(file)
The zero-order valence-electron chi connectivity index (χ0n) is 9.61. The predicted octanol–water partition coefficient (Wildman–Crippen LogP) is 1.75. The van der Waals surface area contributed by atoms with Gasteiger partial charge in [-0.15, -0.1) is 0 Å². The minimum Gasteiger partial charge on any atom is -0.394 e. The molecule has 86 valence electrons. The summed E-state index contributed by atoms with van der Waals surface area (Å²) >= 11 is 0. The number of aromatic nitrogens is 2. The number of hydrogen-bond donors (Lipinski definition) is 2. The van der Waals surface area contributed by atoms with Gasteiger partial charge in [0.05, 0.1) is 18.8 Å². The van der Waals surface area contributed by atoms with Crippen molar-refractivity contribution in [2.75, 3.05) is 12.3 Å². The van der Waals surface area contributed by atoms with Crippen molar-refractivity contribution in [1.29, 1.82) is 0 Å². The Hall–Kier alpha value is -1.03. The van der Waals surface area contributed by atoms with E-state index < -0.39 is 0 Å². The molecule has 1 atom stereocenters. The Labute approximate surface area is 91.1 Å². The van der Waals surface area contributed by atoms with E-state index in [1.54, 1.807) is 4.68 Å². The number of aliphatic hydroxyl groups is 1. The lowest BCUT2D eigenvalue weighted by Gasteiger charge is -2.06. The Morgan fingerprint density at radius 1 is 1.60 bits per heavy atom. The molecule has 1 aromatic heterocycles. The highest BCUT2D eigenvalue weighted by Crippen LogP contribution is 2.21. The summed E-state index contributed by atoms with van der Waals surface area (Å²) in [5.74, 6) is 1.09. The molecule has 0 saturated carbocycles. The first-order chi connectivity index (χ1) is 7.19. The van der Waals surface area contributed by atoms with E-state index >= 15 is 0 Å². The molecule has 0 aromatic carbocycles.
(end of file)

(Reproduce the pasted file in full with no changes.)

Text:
The zero-order valence-electron chi connectivity index (χ0n) is 9.61. The predicted octanol–water partition coefficient (Wildman–Crippen LogP) is 1.75. The van der Waals surface area contributed by atoms with Gasteiger partial charge in [-0.15, -0.1) is 0 Å². The minimum Gasteiger partial charge on any atom is -0.394 e. The molecule has 86 valence electrons. The summed E-state index contributed by atoms with van der Waals surface area (Å²) >= 11 is 0. The number of aromatic nitrogens is 2. The number of hydrogen-bond donors (Lipinski definition) is 2. The van der Waals surface area contributed by atoms with Gasteiger partial charge in [0.05, 0.1) is 18.8 Å². The van der Waals surface area contributed by atoms with Crippen molar-refractivity contribution in [2.75, 3.05) is 12.3 Å². The van der Waals surface area contributed by atoms with Crippen molar-refractivity contribution in [1.29, 1.82) is 0 Å². The Hall–Kier alpha value is -1.03. The van der Waals surface area contributed by atoms with E-state index < -0.39 is 0 Å². The molecule has 1 atom stereocenters. The Labute approximate surface area is 91.1 Å². The van der Waals surface area contributed by atoms with E-state index in [1.54, 1.807) is 4.68 Å². The number of aliphatic hydroxyl groups is 1. The lowest BCUT2D eigenvalue weighted by Gasteiger charge is -2.06. The Morgan fingerprint density at radius 1 is 1.60 bits per heavy atom. The molecule has 1 aromatic heterocycles. The highest BCUT2D eigenvalue weighted by Crippen LogP contribution is 2.21. The summed E-state index contributed by atoms with van der Waals surface area (Å²) in [5.74, 6) is 1.09. The molecule has 0 saturated carbocycles. The first-order chi connectivity index (χ1) is 7.19. The van der Waals surface area contributed by atoms with E-state index >= 15 is 0 Å². The molecule has 0 aromatic carbocycles.